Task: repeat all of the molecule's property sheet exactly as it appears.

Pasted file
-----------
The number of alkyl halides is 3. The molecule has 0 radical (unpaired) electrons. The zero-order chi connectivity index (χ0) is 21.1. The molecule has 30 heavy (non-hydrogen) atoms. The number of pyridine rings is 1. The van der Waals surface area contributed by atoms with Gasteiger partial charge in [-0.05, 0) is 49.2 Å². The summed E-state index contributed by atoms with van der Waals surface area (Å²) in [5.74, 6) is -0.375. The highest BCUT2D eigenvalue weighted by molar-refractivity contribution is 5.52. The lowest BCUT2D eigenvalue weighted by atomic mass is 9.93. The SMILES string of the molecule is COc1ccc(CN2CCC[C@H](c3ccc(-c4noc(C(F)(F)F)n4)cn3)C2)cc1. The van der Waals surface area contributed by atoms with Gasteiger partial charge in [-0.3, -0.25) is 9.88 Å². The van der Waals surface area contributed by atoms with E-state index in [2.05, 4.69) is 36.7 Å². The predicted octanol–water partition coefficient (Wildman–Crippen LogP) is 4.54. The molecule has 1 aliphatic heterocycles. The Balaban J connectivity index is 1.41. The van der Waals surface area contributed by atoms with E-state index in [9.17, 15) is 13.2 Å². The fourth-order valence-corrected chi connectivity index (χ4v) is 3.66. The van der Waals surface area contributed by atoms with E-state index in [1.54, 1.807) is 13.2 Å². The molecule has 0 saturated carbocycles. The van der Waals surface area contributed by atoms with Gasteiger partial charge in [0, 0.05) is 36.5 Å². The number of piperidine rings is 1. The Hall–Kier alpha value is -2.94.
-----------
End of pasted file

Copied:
The number of alkyl halides is 3. The molecule has 0 radical (unpaired) electrons. The zero-order chi connectivity index (χ0) is 21.1. The molecule has 30 heavy (non-hydrogen) atoms. The number of pyridine rings is 1. The van der Waals surface area contributed by atoms with Gasteiger partial charge in [-0.05, 0) is 49.2 Å². The summed E-state index contributed by atoms with van der Waals surface area (Å²) in [5.74, 6) is -0.375. The highest BCUT2D eigenvalue weighted by molar-refractivity contribution is 5.52. The lowest BCUT2D eigenvalue weighted by atomic mass is 9.93. The SMILES string of the molecule is COc1ccc(CN2CCC[C@H](c3ccc(-c4noc(C(F)(F)F)n4)cn3)C2)cc1. The van der Waals surface area contributed by atoms with Gasteiger partial charge in [-0.3, -0.25) is 9.88 Å². The van der Waals surface area contributed by atoms with E-state index in [2.05, 4.69) is 36.7 Å². The predicted octanol–water partition coefficient (Wildman–Crippen LogP) is 4.54. The molecule has 1 aliphatic heterocycles. The Balaban J connectivity index is 1.41. The van der Waals surface area contributed by atoms with E-state index in [9.17, 15) is 13.2 Å². The fourth-order valence-corrected chi connectivity index (χ4v) is 3.66. The van der Waals surface area contributed by atoms with E-state index in [1.54, 1.807) is 13.2 Å². The molecule has 0 saturated carbocycles. The van der Waals surface area contributed by atoms with Gasteiger partial charge in [0, 0.05) is 36.5 Å². The number of piperidine rings is 1. The Hall–Kier alpha value is -2.94.